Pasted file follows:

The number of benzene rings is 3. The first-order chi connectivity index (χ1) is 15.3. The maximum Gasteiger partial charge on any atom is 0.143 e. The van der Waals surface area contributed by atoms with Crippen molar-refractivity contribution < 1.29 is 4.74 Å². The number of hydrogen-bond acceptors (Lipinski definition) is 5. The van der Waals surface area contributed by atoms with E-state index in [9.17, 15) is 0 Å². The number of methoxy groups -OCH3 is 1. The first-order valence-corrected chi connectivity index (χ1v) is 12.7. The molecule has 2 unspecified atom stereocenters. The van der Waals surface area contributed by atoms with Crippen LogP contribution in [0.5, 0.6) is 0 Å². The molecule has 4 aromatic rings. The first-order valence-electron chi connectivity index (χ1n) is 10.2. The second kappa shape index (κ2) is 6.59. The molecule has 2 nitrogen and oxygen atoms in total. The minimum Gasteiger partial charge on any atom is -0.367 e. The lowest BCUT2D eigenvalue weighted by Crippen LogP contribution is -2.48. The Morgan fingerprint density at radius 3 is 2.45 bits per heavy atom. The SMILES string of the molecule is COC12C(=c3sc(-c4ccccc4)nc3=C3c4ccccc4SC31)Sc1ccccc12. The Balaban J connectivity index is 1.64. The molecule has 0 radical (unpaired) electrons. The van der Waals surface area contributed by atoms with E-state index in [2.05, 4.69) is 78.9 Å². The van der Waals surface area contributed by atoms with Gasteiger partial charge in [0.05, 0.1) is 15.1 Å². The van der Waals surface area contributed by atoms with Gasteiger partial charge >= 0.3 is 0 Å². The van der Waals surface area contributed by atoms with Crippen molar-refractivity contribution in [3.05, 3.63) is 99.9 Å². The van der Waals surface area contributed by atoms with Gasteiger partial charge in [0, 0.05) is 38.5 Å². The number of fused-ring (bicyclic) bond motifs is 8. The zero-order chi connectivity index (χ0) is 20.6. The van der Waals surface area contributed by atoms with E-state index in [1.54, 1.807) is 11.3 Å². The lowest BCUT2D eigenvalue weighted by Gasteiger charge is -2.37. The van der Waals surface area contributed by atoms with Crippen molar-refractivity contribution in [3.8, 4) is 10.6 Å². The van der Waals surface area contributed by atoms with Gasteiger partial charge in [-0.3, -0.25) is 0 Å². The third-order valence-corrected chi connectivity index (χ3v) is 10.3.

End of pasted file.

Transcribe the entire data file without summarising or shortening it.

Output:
The number of benzene rings is 3. The first-order chi connectivity index (χ1) is 15.3. The maximum Gasteiger partial charge on any atom is 0.143 e. The van der Waals surface area contributed by atoms with Crippen molar-refractivity contribution < 1.29 is 4.74 Å². The number of hydrogen-bond acceptors (Lipinski definition) is 5. The van der Waals surface area contributed by atoms with E-state index in [9.17, 15) is 0 Å². The number of methoxy groups -OCH3 is 1. The first-order valence-corrected chi connectivity index (χ1v) is 12.7. The molecule has 2 unspecified atom stereocenters. The van der Waals surface area contributed by atoms with Crippen LogP contribution in [0.5, 0.6) is 0 Å². The molecule has 4 aromatic rings. The first-order valence-electron chi connectivity index (χ1n) is 10.2. The second kappa shape index (κ2) is 6.59. The molecule has 2 nitrogen and oxygen atoms in total. The minimum Gasteiger partial charge on any atom is -0.367 e. The lowest BCUT2D eigenvalue weighted by Crippen LogP contribution is -2.48. The Morgan fingerprint density at radius 3 is 2.45 bits per heavy atom. The SMILES string of the molecule is COC12C(=c3sc(-c4ccccc4)nc3=C3c4ccccc4SC31)Sc1ccccc12. The Balaban J connectivity index is 1.64. The molecule has 0 radical (unpaired) electrons. The van der Waals surface area contributed by atoms with E-state index in [2.05, 4.69) is 78.9 Å². The van der Waals surface area contributed by atoms with Gasteiger partial charge in [0.05, 0.1) is 15.1 Å². The van der Waals surface area contributed by atoms with Gasteiger partial charge >= 0.3 is 0 Å². The van der Waals surface area contributed by atoms with Crippen molar-refractivity contribution in [3.05, 3.63) is 99.9 Å². The van der Waals surface area contributed by atoms with Gasteiger partial charge in [0, 0.05) is 38.5 Å². The number of fused-ring (bicyclic) bond motifs is 8. The zero-order chi connectivity index (χ0) is 20.6. The van der Waals surface area contributed by atoms with E-state index in [1.54, 1.807) is 11.3 Å². The lowest BCUT2D eigenvalue weighted by Gasteiger charge is -2.37. The van der Waals surface area contributed by atoms with Crippen molar-refractivity contribution in [3.8, 4) is 10.6 Å². The van der Waals surface area contributed by atoms with Gasteiger partial charge in [-0.3, -0.25) is 0 Å². The third-order valence-corrected chi connectivity index (χ3v) is 10.3.